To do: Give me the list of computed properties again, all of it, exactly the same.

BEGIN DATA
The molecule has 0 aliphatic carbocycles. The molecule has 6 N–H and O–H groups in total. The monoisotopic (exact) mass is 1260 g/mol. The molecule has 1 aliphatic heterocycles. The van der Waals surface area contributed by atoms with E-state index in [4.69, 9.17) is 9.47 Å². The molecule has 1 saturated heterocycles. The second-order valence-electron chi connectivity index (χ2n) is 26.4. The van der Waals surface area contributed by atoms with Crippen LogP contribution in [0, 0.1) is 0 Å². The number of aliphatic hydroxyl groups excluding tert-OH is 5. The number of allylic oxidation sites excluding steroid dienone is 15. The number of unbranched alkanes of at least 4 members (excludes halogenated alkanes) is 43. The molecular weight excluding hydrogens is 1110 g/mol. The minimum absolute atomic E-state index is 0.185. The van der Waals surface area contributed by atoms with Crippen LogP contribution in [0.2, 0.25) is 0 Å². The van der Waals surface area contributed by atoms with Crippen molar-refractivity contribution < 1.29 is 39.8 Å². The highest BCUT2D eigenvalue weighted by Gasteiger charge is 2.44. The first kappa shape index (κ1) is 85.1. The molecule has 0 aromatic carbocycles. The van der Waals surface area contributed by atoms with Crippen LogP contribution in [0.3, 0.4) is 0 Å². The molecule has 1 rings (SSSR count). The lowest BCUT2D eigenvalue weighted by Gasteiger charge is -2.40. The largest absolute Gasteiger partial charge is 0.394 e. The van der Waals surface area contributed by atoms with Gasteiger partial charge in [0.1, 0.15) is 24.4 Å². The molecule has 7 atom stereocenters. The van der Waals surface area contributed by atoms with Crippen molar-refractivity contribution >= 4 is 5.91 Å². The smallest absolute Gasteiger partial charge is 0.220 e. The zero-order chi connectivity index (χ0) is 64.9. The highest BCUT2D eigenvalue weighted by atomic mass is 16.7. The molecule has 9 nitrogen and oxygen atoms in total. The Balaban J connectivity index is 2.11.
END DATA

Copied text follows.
The molecule has 0 aliphatic carbocycles. The molecule has 6 N–H and O–H groups in total. The monoisotopic (exact) mass is 1260 g/mol. The molecule has 1 aliphatic heterocycles. The van der Waals surface area contributed by atoms with E-state index in [4.69, 9.17) is 9.47 Å². The molecule has 1 saturated heterocycles. The second-order valence-electron chi connectivity index (χ2n) is 26.4. The van der Waals surface area contributed by atoms with Crippen LogP contribution in [0, 0.1) is 0 Å². The number of aliphatic hydroxyl groups excluding tert-OH is 5. The number of allylic oxidation sites excluding steroid dienone is 15. The number of unbranched alkanes of at least 4 members (excludes halogenated alkanes) is 43. The molecular weight excluding hydrogens is 1110 g/mol. The minimum absolute atomic E-state index is 0.185. The van der Waals surface area contributed by atoms with Crippen LogP contribution in [0.2, 0.25) is 0 Å². The van der Waals surface area contributed by atoms with Crippen molar-refractivity contribution < 1.29 is 39.8 Å². The highest BCUT2D eigenvalue weighted by Gasteiger charge is 2.44. The first kappa shape index (κ1) is 85.1. The molecule has 0 aromatic carbocycles. The van der Waals surface area contributed by atoms with Crippen LogP contribution in [0.3, 0.4) is 0 Å². The molecule has 1 rings (SSSR count). The lowest BCUT2D eigenvalue weighted by Gasteiger charge is -2.40. The largest absolute Gasteiger partial charge is 0.394 e. The van der Waals surface area contributed by atoms with Gasteiger partial charge in [0.1, 0.15) is 24.4 Å². The molecule has 7 atom stereocenters. The van der Waals surface area contributed by atoms with Crippen molar-refractivity contribution >= 4 is 5.91 Å². The smallest absolute Gasteiger partial charge is 0.220 e. The zero-order chi connectivity index (χ0) is 64.9. The highest BCUT2D eigenvalue weighted by atomic mass is 16.7. The molecule has 9 nitrogen and oxygen atoms in total. The Balaban J connectivity index is 2.11.